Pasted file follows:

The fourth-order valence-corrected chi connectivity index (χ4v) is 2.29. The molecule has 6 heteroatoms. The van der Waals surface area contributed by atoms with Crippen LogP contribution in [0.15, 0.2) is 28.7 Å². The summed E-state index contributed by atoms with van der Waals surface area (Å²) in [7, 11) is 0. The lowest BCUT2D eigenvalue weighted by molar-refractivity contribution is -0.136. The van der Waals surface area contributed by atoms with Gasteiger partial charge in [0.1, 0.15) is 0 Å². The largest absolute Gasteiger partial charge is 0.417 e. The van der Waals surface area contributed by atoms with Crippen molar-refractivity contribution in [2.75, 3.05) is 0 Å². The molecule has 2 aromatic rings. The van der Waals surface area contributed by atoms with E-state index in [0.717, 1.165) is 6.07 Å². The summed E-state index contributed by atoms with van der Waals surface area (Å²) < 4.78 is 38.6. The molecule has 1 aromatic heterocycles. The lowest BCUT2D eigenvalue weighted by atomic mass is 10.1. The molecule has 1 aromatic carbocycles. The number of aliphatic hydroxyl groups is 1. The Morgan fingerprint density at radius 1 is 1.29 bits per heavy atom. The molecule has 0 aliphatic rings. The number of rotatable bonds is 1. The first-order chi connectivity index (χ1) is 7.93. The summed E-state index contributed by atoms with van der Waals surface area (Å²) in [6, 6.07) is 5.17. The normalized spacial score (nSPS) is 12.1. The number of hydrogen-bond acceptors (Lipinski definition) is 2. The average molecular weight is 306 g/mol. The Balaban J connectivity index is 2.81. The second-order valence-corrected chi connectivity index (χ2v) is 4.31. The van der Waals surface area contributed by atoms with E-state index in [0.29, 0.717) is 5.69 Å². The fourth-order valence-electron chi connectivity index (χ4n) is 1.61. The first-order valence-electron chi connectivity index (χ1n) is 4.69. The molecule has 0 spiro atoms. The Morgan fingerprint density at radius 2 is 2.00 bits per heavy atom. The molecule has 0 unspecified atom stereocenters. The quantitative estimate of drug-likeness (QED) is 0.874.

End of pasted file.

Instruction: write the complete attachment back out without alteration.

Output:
The fourth-order valence-corrected chi connectivity index (χ4v) is 2.29. The molecule has 6 heteroatoms. The van der Waals surface area contributed by atoms with Crippen LogP contribution in [0.15, 0.2) is 28.7 Å². The summed E-state index contributed by atoms with van der Waals surface area (Å²) in [7, 11) is 0. The lowest BCUT2D eigenvalue weighted by molar-refractivity contribution is -0.136. The van der Waals surface area contributed by atoms with Gasteiger partial charge in [0.1, 0.15) is 0 Å². The largest absolute Gasteiger partial charge is 0.417 e. The van der Waals surface area contributed by atoms with Crippen molar-refractivity contribution in [2.75, 3.05) is 0 Å². The molecule has 2 aromatic rings. The van der Waals surface area contributed by atoms with E-state index in [0.717, 1.165) is 6.07 Å². The summed E-state index contributed by atoms with van der Waals surface area (Å²) < 4.78 is 38.6. The molecule has 1 aromatic heterocycles. The lowest BCUT2D eigenvalue weighted by atomic mass is 10.1. The molecule has 1 aromatic carbocycles. The number of aliphatic hydroxyl groups is 1. The Morgan fingerprint density at radius 1 is 1.29 bits per heavy atom. The molecule has 0 aliphatic rings. The number of rotatable bonds is 1. The first-order chi connectivity index (χ1) is 7.93. The summed E-state index contributed by atoms with van der Waals surface area (Å²) in [6, 6.07) is 5.17. The normalized spacial score (nSPS) is 12.1. The number of hydrogen-bond acceptors (Lipinski definition) is 2. The average molecular weight is 306 g/mol. The Balaban J connectivity index is 2.81. The second-order valence-corrected chi connectivity index (χ2v) is 4.31. The van der Waals surface area contributed by atoms with E-state index in [0.29, 0.717) is 5.69 Å². The fourth-order valence-electron chi connectivity index (χ4n) is 1.61. The first-order valence-electron chi connectivity index (χ1n) is 4.69. The molecule has 0 spiro atoms. The Morgan fingerprint density at radius 2 is 2.00 bits per heavy atom. The molecule has 0 unspecified atom stereocenters. The quantitative estimate of drug-likeness (QED) is 0.874.